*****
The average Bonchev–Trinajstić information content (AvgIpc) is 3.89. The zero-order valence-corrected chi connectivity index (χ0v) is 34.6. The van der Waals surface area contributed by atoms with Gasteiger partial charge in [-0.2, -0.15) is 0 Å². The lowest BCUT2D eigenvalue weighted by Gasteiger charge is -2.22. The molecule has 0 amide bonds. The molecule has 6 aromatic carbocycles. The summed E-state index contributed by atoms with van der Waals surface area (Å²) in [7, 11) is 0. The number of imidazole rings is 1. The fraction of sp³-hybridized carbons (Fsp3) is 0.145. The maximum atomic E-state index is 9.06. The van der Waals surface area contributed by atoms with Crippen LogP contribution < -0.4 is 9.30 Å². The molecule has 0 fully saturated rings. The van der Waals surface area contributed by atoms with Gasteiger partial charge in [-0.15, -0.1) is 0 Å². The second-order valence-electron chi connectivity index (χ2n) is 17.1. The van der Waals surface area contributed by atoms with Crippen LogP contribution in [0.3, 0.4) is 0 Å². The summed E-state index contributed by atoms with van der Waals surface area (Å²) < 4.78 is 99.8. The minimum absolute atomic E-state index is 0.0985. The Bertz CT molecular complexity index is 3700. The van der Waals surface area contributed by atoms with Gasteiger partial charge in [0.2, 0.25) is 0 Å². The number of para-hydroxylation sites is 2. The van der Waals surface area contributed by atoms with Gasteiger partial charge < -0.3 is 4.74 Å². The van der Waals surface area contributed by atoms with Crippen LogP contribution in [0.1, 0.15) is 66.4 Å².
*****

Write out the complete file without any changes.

The average Bonchev–Trinajstić information content (AvgIpc) is 3.89. The zero-order valence-corrected chi connectivity index (χ0v) is 34.6. The van der Waals surface area contributed by atoms with Gasteiger partial charge in [-0.2, -0.15) is 0 Å². The lowest BCUT2D eigenvalue weighted by Gasteiger charge is -2.22. The molecule has 0 amide bonds. The molecule has 6 aromatic carbocycles. The summed E-state index contributed by atoms with van der Waals surface area (Å²) in [7, 11) is 0. The number of imidazole rings is 1. The fraction of sp³-hybridized carbons (Fsp3) is 0.145. The maximum atomic E-state index is 9.06. The van der Waals surface area contributed by atoms with Crippen LogP contribution < -0.4 is 9.30 Å². The molecule has 0 fully saturated rings. The van der Waals surface area contributed by atoms with Gasteiger partial charge in [-0.15, -0.1) is 0 Å². The second-order valence-electron chi connectivity index (χ2n) is 17.1. The van der Waals surface area contributed by atoms with Crippen LogP contribution in [0.3, 0.4) is 0 Å². The summed E-state index contributed by atoms with van der Waals surface area (Å²) < 4.78 is 99.8. The minimum absolute atomic E-state index is 0.0985. The Bertz CT molecular complexity index is 3700. The van der Waals surface area contributed by atoms with Gasteiger partial charge in [0.2, 0.25) is 0 Å². The number of para-hydroxylation sites is 2. The van der Waals surface area contributed by atoms with Gasteiger partial charge < -0.3 is 4.74 Å². The van der Waals surface area contributed by atoms with Crippen LogP contribution in [0.1, 0.15) is 66.4 Å².